Wednesday, November 01, 2017

The Visual Language of Maps


Geraldine Sarmiento of Mapzen has been exploring how cartographers communicate information about the world to map readers through drawings on a two dimensional surface. She examines how cartographers use simple lines to convey movement, texture and form.

In Explore the World of Form with Morphology Geraldine illustrates her thesis with examples taken from interactive maps. These examples include specific forms used in maps, such as airports (eight of the busiest airports in the world can be seen in the image above), bridges, buildings and roads.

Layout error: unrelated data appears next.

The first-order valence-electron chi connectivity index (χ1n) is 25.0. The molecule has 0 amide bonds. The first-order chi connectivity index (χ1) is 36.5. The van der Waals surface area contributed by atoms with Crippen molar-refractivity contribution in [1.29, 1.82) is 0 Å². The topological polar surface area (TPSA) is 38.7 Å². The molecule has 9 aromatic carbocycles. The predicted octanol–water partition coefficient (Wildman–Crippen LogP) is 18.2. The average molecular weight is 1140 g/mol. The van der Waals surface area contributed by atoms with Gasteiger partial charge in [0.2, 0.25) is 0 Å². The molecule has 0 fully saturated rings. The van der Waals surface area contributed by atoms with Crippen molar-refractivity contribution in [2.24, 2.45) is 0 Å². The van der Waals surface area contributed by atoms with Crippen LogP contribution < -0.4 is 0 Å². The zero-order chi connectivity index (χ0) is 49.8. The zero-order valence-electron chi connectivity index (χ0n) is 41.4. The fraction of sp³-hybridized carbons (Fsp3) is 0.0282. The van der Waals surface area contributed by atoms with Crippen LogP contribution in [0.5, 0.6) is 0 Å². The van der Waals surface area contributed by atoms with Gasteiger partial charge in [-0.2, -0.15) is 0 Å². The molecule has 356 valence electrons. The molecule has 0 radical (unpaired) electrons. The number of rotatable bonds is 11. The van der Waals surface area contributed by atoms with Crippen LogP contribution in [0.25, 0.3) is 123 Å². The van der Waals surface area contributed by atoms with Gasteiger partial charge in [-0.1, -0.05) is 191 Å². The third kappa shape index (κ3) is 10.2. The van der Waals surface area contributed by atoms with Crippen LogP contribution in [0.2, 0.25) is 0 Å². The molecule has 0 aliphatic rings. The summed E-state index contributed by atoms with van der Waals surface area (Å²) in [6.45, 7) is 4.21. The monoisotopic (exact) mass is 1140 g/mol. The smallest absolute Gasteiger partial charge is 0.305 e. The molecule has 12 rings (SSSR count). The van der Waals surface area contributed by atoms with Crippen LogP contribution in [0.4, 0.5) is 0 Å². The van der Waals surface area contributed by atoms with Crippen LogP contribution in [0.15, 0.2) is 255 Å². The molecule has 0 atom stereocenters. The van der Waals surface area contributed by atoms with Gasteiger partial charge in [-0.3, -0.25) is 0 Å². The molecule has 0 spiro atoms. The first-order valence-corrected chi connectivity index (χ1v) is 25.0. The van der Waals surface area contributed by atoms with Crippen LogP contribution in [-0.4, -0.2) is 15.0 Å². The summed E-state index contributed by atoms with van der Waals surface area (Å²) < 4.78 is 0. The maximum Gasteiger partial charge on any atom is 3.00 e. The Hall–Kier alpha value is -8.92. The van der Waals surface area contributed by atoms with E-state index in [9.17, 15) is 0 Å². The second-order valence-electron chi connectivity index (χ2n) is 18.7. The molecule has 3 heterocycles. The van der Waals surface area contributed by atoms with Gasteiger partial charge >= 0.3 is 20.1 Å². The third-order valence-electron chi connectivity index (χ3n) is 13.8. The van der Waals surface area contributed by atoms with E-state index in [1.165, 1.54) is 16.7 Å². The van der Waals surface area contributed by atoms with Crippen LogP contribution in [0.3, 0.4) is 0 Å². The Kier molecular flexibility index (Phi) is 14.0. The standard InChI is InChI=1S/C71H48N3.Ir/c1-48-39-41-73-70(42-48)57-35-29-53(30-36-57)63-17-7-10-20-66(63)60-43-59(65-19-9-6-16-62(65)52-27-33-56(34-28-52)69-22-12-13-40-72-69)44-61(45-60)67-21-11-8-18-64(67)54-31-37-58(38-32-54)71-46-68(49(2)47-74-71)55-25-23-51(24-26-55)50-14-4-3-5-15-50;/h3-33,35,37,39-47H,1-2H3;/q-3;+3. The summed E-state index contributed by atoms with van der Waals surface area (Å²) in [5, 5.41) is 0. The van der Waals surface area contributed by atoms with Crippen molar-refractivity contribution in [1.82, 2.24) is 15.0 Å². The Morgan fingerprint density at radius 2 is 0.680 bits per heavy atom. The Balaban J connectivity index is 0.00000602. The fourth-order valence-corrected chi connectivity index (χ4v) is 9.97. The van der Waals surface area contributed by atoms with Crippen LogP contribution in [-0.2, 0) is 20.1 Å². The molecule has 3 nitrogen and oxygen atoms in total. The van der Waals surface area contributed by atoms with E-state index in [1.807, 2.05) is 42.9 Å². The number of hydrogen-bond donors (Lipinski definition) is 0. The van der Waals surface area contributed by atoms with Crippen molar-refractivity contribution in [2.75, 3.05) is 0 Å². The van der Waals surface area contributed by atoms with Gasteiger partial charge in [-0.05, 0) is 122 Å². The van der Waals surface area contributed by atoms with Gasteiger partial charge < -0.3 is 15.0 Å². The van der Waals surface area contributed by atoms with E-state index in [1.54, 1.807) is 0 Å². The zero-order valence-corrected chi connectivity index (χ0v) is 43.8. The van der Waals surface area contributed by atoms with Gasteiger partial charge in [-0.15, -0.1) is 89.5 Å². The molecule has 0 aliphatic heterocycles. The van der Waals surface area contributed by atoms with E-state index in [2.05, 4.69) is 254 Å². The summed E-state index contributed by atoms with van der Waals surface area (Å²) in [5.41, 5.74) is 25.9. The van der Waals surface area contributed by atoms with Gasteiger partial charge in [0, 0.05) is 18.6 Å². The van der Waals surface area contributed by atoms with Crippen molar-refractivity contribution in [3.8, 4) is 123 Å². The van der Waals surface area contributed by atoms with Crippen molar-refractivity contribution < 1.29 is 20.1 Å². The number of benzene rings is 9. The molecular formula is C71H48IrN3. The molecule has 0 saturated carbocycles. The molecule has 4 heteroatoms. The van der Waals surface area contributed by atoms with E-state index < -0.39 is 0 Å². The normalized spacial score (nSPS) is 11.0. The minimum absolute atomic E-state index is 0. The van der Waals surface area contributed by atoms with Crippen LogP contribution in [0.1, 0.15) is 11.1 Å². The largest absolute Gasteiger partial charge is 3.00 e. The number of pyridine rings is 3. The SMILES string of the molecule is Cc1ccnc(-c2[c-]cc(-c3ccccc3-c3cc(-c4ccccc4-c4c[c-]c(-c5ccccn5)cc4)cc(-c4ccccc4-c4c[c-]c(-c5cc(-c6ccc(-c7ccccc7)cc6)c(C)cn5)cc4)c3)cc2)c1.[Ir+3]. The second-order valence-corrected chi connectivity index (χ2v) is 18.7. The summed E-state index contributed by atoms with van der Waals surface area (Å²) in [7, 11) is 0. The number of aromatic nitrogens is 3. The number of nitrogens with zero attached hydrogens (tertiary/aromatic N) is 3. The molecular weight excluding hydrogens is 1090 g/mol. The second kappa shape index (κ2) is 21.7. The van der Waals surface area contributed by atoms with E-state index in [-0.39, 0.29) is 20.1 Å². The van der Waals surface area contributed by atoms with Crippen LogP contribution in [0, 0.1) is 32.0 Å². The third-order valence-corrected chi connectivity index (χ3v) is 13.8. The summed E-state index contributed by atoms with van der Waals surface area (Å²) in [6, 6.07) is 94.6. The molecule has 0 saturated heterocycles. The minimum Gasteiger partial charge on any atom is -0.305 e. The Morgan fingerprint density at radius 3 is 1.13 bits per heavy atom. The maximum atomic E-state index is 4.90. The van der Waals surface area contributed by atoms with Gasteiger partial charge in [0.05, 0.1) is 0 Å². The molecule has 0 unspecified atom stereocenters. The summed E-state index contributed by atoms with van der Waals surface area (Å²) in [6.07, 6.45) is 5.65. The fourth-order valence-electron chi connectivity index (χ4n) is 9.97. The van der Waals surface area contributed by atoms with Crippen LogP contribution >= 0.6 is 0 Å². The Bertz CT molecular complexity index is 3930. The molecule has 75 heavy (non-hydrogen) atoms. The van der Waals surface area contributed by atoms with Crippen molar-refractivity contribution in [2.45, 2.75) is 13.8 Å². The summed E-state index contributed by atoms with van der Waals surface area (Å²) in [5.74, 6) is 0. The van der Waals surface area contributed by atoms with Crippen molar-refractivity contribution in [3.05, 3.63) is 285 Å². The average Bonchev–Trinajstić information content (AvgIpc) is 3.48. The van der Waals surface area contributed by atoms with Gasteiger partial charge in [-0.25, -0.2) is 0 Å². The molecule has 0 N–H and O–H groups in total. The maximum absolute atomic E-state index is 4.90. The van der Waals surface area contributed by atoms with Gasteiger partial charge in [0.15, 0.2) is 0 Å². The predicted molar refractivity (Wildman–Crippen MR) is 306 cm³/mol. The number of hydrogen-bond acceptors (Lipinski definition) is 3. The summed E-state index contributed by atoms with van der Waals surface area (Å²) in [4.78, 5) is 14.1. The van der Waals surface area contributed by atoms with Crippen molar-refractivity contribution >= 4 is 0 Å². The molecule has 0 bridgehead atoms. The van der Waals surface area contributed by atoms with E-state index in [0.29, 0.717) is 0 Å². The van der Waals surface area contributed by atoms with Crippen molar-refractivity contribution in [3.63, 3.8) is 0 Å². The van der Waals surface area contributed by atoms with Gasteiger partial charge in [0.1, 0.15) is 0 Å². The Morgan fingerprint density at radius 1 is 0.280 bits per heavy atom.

When these forms are examined in isolation from the rest of the map we may begin to better understand the visual language used to communicate meaning to the map user. Geraldine has therefore developed a tool which allows you to isolate specific forms on an interactive map. Morphology is an interactive map which allows you to study forms in cartography by isolating specific forms on the map. You can use the drop-down menu to filter the map to show only isolated forms. For example, if you select 'airports' from the menu then all the other map features will be removed and only airports will be shown on the map.
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